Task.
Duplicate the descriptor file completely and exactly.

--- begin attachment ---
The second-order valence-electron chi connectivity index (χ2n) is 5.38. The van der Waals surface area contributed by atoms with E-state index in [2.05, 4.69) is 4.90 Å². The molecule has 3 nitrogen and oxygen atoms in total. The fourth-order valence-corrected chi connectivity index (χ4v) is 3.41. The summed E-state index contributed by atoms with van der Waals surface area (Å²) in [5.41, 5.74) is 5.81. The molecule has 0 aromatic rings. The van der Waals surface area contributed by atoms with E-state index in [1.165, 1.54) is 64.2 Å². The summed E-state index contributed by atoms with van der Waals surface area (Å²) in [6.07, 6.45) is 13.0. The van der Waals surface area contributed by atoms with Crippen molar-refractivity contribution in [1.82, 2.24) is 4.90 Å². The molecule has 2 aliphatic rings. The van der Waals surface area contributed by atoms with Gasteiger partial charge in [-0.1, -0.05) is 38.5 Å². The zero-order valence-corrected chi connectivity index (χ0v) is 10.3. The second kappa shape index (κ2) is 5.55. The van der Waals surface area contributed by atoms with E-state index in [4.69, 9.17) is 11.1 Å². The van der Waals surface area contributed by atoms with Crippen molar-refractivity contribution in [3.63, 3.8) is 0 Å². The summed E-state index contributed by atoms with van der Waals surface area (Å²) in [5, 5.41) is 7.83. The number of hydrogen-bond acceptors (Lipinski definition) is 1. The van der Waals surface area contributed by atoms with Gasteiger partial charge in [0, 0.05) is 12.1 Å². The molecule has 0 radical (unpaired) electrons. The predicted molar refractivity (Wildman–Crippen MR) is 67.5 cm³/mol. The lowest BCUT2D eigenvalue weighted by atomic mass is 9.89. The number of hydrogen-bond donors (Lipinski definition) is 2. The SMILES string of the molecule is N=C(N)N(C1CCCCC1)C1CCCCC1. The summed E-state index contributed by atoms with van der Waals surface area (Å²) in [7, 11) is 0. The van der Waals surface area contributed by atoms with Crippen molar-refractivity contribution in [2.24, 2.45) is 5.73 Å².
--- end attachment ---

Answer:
The second-order valence-electron chi connectivity index (χ2n) is 5.38. The van der Waals surface area contributed by atoms with E-state index in [2.05, 4.69) is 4.90 Å². The molecule has 3 nitrogen and oxygen atoms in total. The fourth-order valence-corrected chi connectivity index (χ4v) is 3.41. The summed E-state index contributed by atoms with van der Waals surface area (Å²) in [5.41, 5.74) is 5.81. The molecule has 0 aromatic rings. The van der Waals surface area contributed by atoms with E-state index in [1.165, 1.54) is 64.2 Å². The summed E-state index contributed by atoms with van der Waals surface area (Å²) in [6.07, 6.45) is 13.0. The van der Waals surface area contributed by atoms with Crippen molar-refractivity contribution in [1.82, 2.24) is 4.90 Å². The molecule has 2 aliphatic rings. The van der Waals surface area contributed by atoms with Gasteiger partial charge in [-0.1, -0.05) is 38.5 Å². The zero-order valence-corrected chi connectivity index (χ0v) is 10.3. The second kappa shape index (κ2) is 5.55. The van der Waals surface area contributed by atoms with E-state index in [4.69, 9.17) is 11.1 Å². The van der Waals surface area contributed by atoms with Crippen molar-refractivity contribution in [3.63, 3.8) is 0 Å². The summed E-state index contributed by atoms with van der Waals surface area (Å²) in [5, 5.41) is 7.83. The number of hydrogen-bond acceptors (Lipinski definition) is 1. The van der Waals surface area contributed by atoms with Gasteiger partial charge in [0, 0.05) is 12.1 Å². The molecule has 0 radical (unpaired) electrons. The predicted molar refractivity (Wildman–Crippen MR) is 67.5 cm³/mol. The lowest BCUT2D eigenvalue weighted by atomic mass is 9.89. The number of hydrogen-bond donors (Lipinski definition) is 2. The SMILES string of the molecule is N=C(N)N(C1CCCCC1)C1CCCCC1. The summed E-state index contributed by atoms with van der Waals surface area (Å²) in [7, 11) is 0. The van der Waals surface area contributed by atoms with Crippen molar-refractivity contribution in [2.24, 2.45) is 5.73 Å².